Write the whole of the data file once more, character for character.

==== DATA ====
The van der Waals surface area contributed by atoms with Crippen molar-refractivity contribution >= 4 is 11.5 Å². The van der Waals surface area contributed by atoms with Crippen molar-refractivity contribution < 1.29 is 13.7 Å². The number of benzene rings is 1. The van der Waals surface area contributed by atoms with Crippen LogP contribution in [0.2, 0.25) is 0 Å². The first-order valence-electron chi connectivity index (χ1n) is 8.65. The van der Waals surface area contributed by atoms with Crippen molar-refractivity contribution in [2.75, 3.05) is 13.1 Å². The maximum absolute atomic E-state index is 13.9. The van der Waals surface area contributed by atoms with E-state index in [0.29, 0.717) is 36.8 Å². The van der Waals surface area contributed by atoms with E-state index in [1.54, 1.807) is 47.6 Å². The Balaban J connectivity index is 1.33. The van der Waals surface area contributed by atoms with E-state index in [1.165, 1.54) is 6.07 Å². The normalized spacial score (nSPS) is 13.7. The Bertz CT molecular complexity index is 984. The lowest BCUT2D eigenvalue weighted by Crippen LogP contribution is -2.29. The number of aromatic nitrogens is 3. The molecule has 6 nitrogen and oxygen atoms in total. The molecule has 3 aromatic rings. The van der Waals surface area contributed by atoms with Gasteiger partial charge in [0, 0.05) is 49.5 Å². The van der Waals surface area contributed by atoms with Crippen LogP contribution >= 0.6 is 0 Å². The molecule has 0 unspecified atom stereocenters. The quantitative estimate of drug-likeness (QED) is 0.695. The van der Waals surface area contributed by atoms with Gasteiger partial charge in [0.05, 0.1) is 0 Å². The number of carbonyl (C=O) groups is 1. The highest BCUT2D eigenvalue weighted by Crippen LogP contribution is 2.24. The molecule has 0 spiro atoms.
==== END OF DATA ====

The van der Waals surface area contributed by atoms with Crippen molar-refractivity contribution >= 4 is 11.5 Å². The van der Waals surface area contributed by atoms with Crippen molar-refractivity contribution < 1.29 is 13.7 Å². The number of benzene rings is 1. The van der Waals surface area contributed by atoms with Crippen LogP contribution in [0.2, 0.25) is 0 Å². The first-order valence-electron chi connectivity index (χ1n) is 8.65. The van der Waals surface area contributed by atoms with Crippen molar-refractivity contribution in [2.75, 3.05) is 13.1 Å². The maximum absolute atomic E-state index is 13.9. The van der Waals surface area contributed by atoms with E-state index in [0.29, 0.717) is 36.8 Å². The van der Waals surface area contributed by atoms with E-state index in [1.54, 1.807) is 47.6 Å². The Balaban J connectivity index is 1.33. The van der Waals surface area contributed by atoms with E-state index in [1.165, 1.54) is 6.07 Å². The normalized spacial score (nSPS) is 13.7. The Bertz CT molecular complexity index is 984. The lowest BCUT2D eigenvalue weighted by Crippen LogP contribution is -2.29. The number of aromatic nitrogens is 3. The molecule has 6 nitrogen and oxygen atoms in total. The molecule has 3 aromatic rings. The van der Waals surface area contributed by atoms with Gasteiger partial charge in [0, 0.05) is 49.5 Å². The van der Waals surface area contributed by atoms with Crippen LogP contribution >= 0.6 is 0 Å². The molecule has 0 unspecified atom stereocenters. The quantitative estimate of drug-likeness (QED) is 0.695. The van der Waals surface area contributed by atoms with Gasteiger partial charge in [0.05, 0.1) is 0 Å². The number of carbonyl (C=O) groups is 1. The highest BCUT2D eigenvalue weighted by Crippen LogP contribution is 2.24. The molecule has 0 spiro atoms.